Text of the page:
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Sam Hall Kaplan

Playing Hardball on School Sites

August 23, 1987

Continuing to simmer in the summer heat is the controversy involving the Los Angeles Unified School District's plans to expand 42 schools in mostly inner-city neighborhoods.

Faced with a projected estimated increase in enrollment from a present 600,000 to 667,000 in 1991, the district "fast tracked" its planning and design program in order to be at the head of the line in Sacramento to get a commitment from the state of several hundred million dollars in school construction funds.

Under the plans put forward by the district, about 2,200 homes are to be condemned and an estimated 6,000 persons relocated.

While the district believed it was acting in the best interest of the city, many in the affected communities thought the plans a considerable disruption.

The result is that the district's train, riding the hard rails of eminent domain and filled with school administrators and consultant architects embracing completed plans, left the station without the fond farewells of some of the affected communities.

By fast tracking, the district might have gained some time in its race to build schools, but at the cost of considerable good will.

In some areas a garden variety of community groups including homeowners, preservationists and parent associations have complained of the arbitrary selection of sites and the failure of the district to explore more imaginative designs and other alternatives to minimize the dislocation.

The district has replied in meetings and letters that its site selection process at present is very much constrained by a raft of state laws dictating, among other things, the height and size of schools and the amount of play space.

There also have been strong complaints by community groups that district representatives have not properly involved local residents in the planning process, or when they did so under political pressure, ignored suggestions of alternatives.

"The staff has done a bad job" exploring alternatives and involving affected neighborhoods, declared C. Douglas Brown, administrator of the district's building division, at a recent meeting to review the controversy.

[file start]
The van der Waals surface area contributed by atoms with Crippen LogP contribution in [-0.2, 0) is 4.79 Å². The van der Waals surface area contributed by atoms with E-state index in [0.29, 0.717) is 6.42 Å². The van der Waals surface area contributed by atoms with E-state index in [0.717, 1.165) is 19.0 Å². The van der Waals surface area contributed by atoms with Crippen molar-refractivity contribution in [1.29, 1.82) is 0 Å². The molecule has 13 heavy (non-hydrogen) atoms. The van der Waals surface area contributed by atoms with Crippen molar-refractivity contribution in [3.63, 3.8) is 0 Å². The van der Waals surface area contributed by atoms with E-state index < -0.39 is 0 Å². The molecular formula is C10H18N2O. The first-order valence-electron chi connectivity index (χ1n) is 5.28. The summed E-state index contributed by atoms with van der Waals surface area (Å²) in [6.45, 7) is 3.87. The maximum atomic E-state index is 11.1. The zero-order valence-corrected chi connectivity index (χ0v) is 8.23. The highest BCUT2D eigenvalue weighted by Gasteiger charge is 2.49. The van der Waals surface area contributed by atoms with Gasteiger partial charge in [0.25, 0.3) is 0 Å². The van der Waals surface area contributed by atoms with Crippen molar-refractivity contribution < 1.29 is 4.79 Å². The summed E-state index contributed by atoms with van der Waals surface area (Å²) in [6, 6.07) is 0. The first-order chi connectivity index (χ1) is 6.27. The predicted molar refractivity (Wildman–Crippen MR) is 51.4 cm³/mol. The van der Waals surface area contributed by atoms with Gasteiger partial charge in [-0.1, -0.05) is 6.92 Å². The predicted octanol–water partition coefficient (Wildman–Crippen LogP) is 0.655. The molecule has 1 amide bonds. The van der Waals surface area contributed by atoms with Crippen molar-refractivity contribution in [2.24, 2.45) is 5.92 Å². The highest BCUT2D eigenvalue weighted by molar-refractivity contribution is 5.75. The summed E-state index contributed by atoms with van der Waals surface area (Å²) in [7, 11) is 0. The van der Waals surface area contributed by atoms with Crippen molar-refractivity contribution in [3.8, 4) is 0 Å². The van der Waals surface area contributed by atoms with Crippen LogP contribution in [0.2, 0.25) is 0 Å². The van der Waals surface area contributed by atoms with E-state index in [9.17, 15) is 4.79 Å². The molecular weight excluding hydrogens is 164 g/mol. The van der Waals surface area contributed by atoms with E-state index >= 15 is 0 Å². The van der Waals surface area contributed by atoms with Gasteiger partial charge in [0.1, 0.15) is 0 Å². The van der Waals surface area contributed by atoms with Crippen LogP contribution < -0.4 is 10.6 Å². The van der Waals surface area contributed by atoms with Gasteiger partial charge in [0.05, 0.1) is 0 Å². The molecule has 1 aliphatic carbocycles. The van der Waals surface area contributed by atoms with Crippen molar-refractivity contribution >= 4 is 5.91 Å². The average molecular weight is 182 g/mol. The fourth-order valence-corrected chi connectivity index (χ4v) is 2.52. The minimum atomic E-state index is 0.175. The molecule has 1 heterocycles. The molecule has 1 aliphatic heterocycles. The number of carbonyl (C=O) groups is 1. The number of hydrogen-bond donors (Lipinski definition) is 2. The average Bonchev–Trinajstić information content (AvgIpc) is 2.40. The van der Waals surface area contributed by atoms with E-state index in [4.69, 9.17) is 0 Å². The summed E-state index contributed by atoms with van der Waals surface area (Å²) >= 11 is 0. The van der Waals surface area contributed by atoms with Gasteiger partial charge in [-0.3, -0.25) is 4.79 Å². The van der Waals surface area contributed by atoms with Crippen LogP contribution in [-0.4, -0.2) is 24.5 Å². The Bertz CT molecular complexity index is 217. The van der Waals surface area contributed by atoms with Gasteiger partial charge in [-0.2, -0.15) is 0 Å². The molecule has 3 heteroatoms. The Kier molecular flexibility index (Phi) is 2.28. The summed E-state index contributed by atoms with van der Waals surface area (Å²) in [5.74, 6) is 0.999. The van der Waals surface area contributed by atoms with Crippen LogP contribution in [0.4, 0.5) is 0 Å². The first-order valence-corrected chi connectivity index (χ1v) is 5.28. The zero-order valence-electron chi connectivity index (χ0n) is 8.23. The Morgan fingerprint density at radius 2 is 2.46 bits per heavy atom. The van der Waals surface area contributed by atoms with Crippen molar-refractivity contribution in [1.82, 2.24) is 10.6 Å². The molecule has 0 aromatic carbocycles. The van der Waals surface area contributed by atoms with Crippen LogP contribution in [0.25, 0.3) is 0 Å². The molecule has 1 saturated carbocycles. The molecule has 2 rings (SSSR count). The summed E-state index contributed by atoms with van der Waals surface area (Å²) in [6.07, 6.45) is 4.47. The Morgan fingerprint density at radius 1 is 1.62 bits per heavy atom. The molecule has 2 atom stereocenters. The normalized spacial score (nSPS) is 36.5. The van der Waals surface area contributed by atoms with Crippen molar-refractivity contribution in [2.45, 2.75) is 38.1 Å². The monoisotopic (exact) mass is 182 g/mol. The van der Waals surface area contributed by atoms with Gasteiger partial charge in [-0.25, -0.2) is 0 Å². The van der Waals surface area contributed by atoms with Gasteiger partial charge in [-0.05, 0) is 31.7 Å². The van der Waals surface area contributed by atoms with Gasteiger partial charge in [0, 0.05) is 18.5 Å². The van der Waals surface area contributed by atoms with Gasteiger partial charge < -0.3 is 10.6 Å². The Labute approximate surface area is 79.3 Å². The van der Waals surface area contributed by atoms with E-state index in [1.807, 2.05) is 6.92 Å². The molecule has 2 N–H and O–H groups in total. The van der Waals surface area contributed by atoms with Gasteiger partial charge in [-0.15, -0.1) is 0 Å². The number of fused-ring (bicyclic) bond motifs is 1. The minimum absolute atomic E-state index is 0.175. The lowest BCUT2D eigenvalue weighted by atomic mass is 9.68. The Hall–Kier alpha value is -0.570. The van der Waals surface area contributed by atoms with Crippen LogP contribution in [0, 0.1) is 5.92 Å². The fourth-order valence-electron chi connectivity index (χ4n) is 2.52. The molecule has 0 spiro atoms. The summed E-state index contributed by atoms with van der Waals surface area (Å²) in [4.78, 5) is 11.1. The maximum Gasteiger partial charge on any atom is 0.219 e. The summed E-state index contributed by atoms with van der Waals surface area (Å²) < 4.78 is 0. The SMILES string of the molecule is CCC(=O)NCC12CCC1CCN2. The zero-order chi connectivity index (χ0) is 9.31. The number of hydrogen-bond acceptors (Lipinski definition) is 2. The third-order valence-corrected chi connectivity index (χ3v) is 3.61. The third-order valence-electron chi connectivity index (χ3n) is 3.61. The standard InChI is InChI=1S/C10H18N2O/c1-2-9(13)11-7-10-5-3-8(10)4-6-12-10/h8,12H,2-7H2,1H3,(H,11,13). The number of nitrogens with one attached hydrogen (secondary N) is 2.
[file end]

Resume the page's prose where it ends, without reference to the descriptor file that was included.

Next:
But Brown and district planning official Sara Coughlin added that the district had been under the pressure of a state imposed time frame to submit sites and plans to obtain construction funds.

This explains the action, but in my opinion, does not excuse it.

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The district's planning process did open up a little a few months ago when state legislators David Roberti and Mike Roos began to make inquiries. Both legislators, in whose districts some of the more controversial sites are located, wield considerable influence in the allocation of state funds.

So it was understandable that the Board of Education, which oversees the district, complied when the legislators asked that the processing on 12 of the 42 sites be stopped until a bill is passed giving the district more flexibility in the siting and design of the proposed additions and new schools. It is no coincidence that the projects were identified in a district memo under the heading of the "Roberti list."

When I wrote in a recent column that the sites were "spared," the district was quick to correct me in a letter published in this section last Sunday. It noted that the 12 additions and new schools were "postponed," not "spared," and, in time, will be pursued, on either the present sites, albeit reduced to save homes, or on nearby alternative sites.

It should be noted that the 12 sites, as originally identified by the board, involve 1,096 homes and an estimated 3,000 persons--about half of the relocation load of the board's proposed 42 sites.

The district also took issue with my noting that just a few years ago the board had closed 22 schools. It said those schools were many miles from the overcrowded neighborhoods and could not be used as a resource. I still feel that projecting school enrollments is an imprecise science in a burgeoning city like Los Angeles and those schools represent a potential resource not to be overlooked.

Answering my question of why homes must be taken for school parking, the district in its letter stated that the city requires the district to provide off-street parking for teachers at the rate of one space per classroom.

Yes, but that does not mean the city would not waive the requirement or close streets during school hours or allow angled parking.

I also have asked in recent columns why the remaining 30 sites were still being pursued, even after the district had indicated in creating the "Roberti list" that much more site-sensitive designs saving homes and serving the community were possible. And wasn't the district required by law to properly involve the targeted communities?

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